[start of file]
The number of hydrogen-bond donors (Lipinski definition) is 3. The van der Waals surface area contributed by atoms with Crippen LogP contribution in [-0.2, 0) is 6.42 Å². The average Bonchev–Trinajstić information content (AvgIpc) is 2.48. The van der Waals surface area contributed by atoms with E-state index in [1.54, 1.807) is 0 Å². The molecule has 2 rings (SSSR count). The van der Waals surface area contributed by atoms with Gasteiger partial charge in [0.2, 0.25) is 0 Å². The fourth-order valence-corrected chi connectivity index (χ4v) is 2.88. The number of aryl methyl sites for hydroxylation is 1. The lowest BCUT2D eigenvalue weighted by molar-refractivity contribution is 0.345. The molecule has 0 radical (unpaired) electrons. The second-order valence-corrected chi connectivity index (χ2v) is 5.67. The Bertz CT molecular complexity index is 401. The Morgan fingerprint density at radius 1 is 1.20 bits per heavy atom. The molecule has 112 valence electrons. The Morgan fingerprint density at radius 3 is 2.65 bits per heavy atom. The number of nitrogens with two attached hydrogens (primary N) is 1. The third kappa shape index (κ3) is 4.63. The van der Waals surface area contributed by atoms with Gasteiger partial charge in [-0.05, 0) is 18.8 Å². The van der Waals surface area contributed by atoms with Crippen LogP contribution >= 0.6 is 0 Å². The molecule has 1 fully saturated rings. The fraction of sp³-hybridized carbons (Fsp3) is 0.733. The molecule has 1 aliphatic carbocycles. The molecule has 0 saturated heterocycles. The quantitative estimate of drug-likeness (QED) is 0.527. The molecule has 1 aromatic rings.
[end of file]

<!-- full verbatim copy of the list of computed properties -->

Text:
The number of hydrogen-bond donors (Lipinski definition) is 3. The van der Waals surface area contributed by atoms with Crippen LogP contribution in [-0.2, 0) is 6.42 Å². The average Bonchev–Trinajstić information content (AvgIpc) is 2.48. The van der Waals surface area contributed by atoms with E-state index in [1.54, 1.807) is 0 Å². The molecule has 2 rings (SSSR count). The van der Waals surface area contributed by atoms with Gasteiger partial charge in [0.2, 0.25) is 0 Å². The fourth-order valence-corrected chi connectivity index (χ4v) is 2.88. The number of aryl methyl sites for hydroxylation is 1. The lowest BCUT2D eigenvalue weighted by molar-refractivity contribution is 0.345. The molecule has 0 radical (unpaired) electrons. The second-order valence-corrected chi connectivity index (χ2v) is 5.67. The Bertz CT molecular complexity index is 401. The Morgan fingerprint density at radius 1 is 1.20 bits per heavy atom. The molecule has 112 valence electrons. The Morgan fingerprint density at radius 3 is 2.65 bits per heavy atom. The number of nitrogens with two attached hydrogens (primary N) is 1. The third kappa shape index (κ3) is 4.63. The van der Waals surface area contributed by atoms with Gasteiger partial charge in [-0.05, 0) is 18.8 Å². The van der Waals surface area contributed by atoms with Crippen LogP contribution >= 0.6 is 0 Å². The molecule has 1 fully saturated rings. The fraction of sp³-hybridized carbons (Fsp3) is 0.733. The molecule has 1 aliphatic carbocycles. The molecule has 0 saturated heterocycles. The quantitative estimate of drug-likeness (QED) is 0.527. The molecule has 1 aromatic rings.